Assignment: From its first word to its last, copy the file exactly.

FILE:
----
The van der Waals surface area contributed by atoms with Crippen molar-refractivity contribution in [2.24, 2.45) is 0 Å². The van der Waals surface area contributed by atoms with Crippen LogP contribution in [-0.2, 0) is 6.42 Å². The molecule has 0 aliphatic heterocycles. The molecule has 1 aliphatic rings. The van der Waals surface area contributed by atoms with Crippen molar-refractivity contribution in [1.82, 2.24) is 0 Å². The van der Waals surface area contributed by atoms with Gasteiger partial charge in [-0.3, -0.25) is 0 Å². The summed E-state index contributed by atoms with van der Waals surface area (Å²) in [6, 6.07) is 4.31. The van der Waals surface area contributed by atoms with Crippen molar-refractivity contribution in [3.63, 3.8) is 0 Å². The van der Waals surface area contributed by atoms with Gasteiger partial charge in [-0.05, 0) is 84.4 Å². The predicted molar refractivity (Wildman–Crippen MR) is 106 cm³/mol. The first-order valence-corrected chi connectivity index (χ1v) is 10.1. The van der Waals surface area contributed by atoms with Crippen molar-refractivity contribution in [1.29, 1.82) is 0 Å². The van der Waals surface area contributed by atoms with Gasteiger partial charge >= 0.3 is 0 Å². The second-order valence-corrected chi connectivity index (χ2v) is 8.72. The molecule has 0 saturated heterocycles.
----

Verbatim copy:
The van der Waals surface area contributed by atoms with Crippen molar-refractivity contribution in [2.24, 2.45) is 0 Å². The van der Waals surface area contributed by atoms with Crippen LogP contribution in [-0.2, 0) is 6.42 Å². The molecule has 0 aliphatic heterocycles. The molecule has 1 aliphatic rings. The van der Waals surface area contributed by atoms with Crippen molar-refractivity contribution in [1.82, 2.24) is 0 Å². The van der Waals surface area contributed by atoms with Gasteiger partial charge in [-0.3, -0.25) is 0 Å². The summed E-state index contributed by atoms with van der Waals surface area (Å²) in [6, 6.07) is 4.31. The van der Waals surface area contributed by atoms with Crippen molar-refractivity contribution in [3.63, 3.8) is 0 Å². The van der Waals surface area contributed by atoms with Gasteiger partial charge in [-0.05, 0) is 84.4 Å². The predicted molar refractivity (Wildman–Crippen MR) is 106 cm³/mol. The first-order valence-corrected chi connectivity index (χ1v) is 10.1. The van der Waals surface area contributed by atoms with Crippen molar-refractivity contribution in [1.29, 1.82) is 0 Å². The van der Waals surface area contributed by atoms with Gasteiger partial charge >= 0.3 is 0 Å². The second-order valence-corrected chi connectivity index (χ2v) is 8.72. The molecule has 0 saturated heterocycles.